He only asked that for that minute at the eleventh hour of the eleventh day of the eleventh month you think about the sacrifices he and his fellow soldiers gave so that we may live as we do today.

I don't think that's too much to ask which is why I always try to attend the service at the cenotaph on November 11th or at the very least stop and silently remember them. I know for a fact that if I'm listening to Christmas music on the way to the service he'd be completely fine with that and that's good enough for me.

Wednesday, October 25, 2017

Give Up Drivng

I think it's fair to say that the majority of people who drive their chosen mode of transportation will tell you they're a good driver. I'm here to tell you that that is complete crap for a vast majority of them!

While I feel I am an excellent driver overall, there are times when I do falter in this department. I've been guilty of driving too close or speeding, although I don’t drive nearly as fast now as I did in my younger years. I rarely speed within city limits by more than 5 km/h and on the highway when its smooth sailing I might be 15 to 20 km/h over. Judging by the number of vehicles that pass me like I'm standing still, that doesn't seem so bad. 

My biggest annoyance on the roads today is how so many drivers feel their destination is more important to arrive at than anyone else's.

This need to be first usually results in people running red lights, excessive speeding, dangerous lane changes and the general disregard of most common sense and safety concerns.

Racing to beat the traffic lights is so common in my town that instead of policing this problem and nabbing these scofflaws, the city has added delays to the most accident prone intersections. These morons now know that when they go through a red light, the delay of four seconds before the light turns green the other way means they can break the law safely. I can see the added safety by instituting these delays but this does nothing to deter this illegal practice which has reached epidemic proportions.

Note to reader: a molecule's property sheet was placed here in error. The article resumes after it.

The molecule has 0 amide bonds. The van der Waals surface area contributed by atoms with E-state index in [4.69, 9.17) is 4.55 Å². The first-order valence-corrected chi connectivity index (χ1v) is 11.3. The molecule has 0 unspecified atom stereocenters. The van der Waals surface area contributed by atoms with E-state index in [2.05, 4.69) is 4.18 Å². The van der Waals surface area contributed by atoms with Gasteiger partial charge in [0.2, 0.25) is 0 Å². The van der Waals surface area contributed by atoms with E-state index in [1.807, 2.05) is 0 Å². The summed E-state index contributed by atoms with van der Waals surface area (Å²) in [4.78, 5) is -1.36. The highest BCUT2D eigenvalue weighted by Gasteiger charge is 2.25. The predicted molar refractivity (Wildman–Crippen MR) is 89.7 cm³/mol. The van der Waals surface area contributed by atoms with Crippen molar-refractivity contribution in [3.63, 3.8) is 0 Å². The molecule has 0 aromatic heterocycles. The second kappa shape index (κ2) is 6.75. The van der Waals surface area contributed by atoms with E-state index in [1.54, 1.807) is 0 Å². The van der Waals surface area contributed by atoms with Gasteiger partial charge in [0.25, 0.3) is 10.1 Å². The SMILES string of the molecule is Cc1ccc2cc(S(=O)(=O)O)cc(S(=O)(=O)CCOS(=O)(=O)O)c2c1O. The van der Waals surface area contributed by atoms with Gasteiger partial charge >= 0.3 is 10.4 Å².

A few years ago I was stopped at a red light and once it turned green I slowly proceeded through the intersection only to have a woman fly through the red and sheer off the front of my new car. Had I been faster to move forward she could have T-boned me and left me seriously injured. As it was it took over $10-thousand to fix my car. Sadly, a year later a tire came off the front of a truck approaching me and demolished the front of my car again. That also cost $10-thousand to repair but luckily the tire didn't bound through the windshield and kill me. 

Speeding within the city limits is out of hand as well. Nobody likes to get where they're going more than I do but getting there in one piece and safely is most important. I'd like to say I've slowed down as I've matured but the truth is I see aggressive drivers of all ages today. To be honest however, these speed demons seem to be more often of the female persuasion and of all ages. This isn't sexist, it's a fact. I've had women agree with me on this. The majority of male speeders seem to be younger in age.

The stats speak for themselves and between speed and distracted driving these are the most likely causes of accidents today. In a province where using a hands free device is the law, I'm shocked by the number of people I see every day with phones to their ears or texting while driving.

Before the law changed and the fines became so severe, I would be one of these people and I know from my own experience that this was a dangerous practice. Once the laws against distracted driving came to be, I went 100% hands free and it was the best decision I ever made. And with the new operating system on my iPhone, I don’t get any notifications while I'm driving so I'm not even tempted to look at texts or alerts. In today's vehicles with Bluetooth a standard feature, there's no excuse to break the law.

Some days I dread leaving the house because I know I'm going to have several near misses or witness numerous illegal and dangerous examples of driving and it frustrates me beyond belief. One thing it allows me to do however is use my horn more and curse a blue streak at these menaces to society.